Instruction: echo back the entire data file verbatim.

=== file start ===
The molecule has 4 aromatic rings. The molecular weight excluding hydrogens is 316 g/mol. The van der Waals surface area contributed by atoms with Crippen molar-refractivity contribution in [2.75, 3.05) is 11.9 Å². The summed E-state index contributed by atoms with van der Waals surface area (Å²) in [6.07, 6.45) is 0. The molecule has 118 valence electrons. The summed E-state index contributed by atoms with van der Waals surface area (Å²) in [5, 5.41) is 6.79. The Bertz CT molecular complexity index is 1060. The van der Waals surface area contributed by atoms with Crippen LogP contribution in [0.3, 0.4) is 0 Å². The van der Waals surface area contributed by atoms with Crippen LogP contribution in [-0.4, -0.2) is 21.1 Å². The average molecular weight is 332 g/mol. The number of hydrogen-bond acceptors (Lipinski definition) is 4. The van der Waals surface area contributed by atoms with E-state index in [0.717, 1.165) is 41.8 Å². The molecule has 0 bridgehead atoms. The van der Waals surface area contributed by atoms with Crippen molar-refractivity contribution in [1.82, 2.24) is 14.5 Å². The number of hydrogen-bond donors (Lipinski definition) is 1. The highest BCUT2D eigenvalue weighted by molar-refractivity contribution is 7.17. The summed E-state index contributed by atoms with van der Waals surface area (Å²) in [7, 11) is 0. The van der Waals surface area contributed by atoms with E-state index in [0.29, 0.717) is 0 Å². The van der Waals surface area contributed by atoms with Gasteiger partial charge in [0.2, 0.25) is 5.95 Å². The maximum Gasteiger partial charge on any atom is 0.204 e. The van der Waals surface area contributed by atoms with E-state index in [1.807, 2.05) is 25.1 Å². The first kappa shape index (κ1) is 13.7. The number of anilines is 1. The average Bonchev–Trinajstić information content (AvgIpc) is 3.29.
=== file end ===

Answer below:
The molecule has 4 aromatic rings. The molecular weight excluding hydrogens is 316 g/mol. The van der Waals surface area contributed by atoms with Crippen molar-refractivity contribution in [2.75, 3.05) is 11.9 Å². The summed E-state index contributed by atoms with van der Waals surface area (Å²) in [6.07, 6.45) is 0. The molecule has 118 valence electrons. The summed E-state index contributed by atoms with van der Waals surface area (Å²) in [5, 5.41) is 6.79. The Bertz CT molecular complexity index is 1060. The van der Waals surface area contributed by atoms with Crippen LogP contribution in [0.3, 0.4) is 0 Å². The van der Waals surface area contributed by atoms with Crippen LogP contribution in [-0.4, -0.2) is 21.1 Å². The average molecular weight is 332 g/mol. The number of hydrogen-bond acceptors (Lipinski definition) is 4. The van der Waals surface area contributed by atoms with E-state index in [0.717, 1.165) is 41.8 Å². The molecule has 0 bridgehead atoms. The van der Waals surface area contributed by atoms with Crippen molar-refractivity contribution in [1.82, 2.24) is 14.5 Å². The number of hydrogen-bond donors (Lipinski definition) is 1. The highest BCUT2D eigenvalue weighted by molar-refractivity contribution is 7.17. The summed E-state index contributed by atoms with van der Waals surface area (Å²) in [7, 11) is 0. The van der Waals surface area contributed by atoms with E-state index in [0.29, 0.717) is 0 Å². The van der Waals surface area contributed by atoms with Gasteiger partial charge in [0.2, 0.25) is 5.95 Å². The maximum Gasteiger partial charge on any atom is 0.204 e. The van der Waals surface area contributed by atoms with E-state index in [1.807, 2.05) is 25.1 Å². The first kappa shape index (κ1) is 13.7. The number of anilines is 1. The average Bonchev–Trinajstić information content (AvgIpc) is 3.29.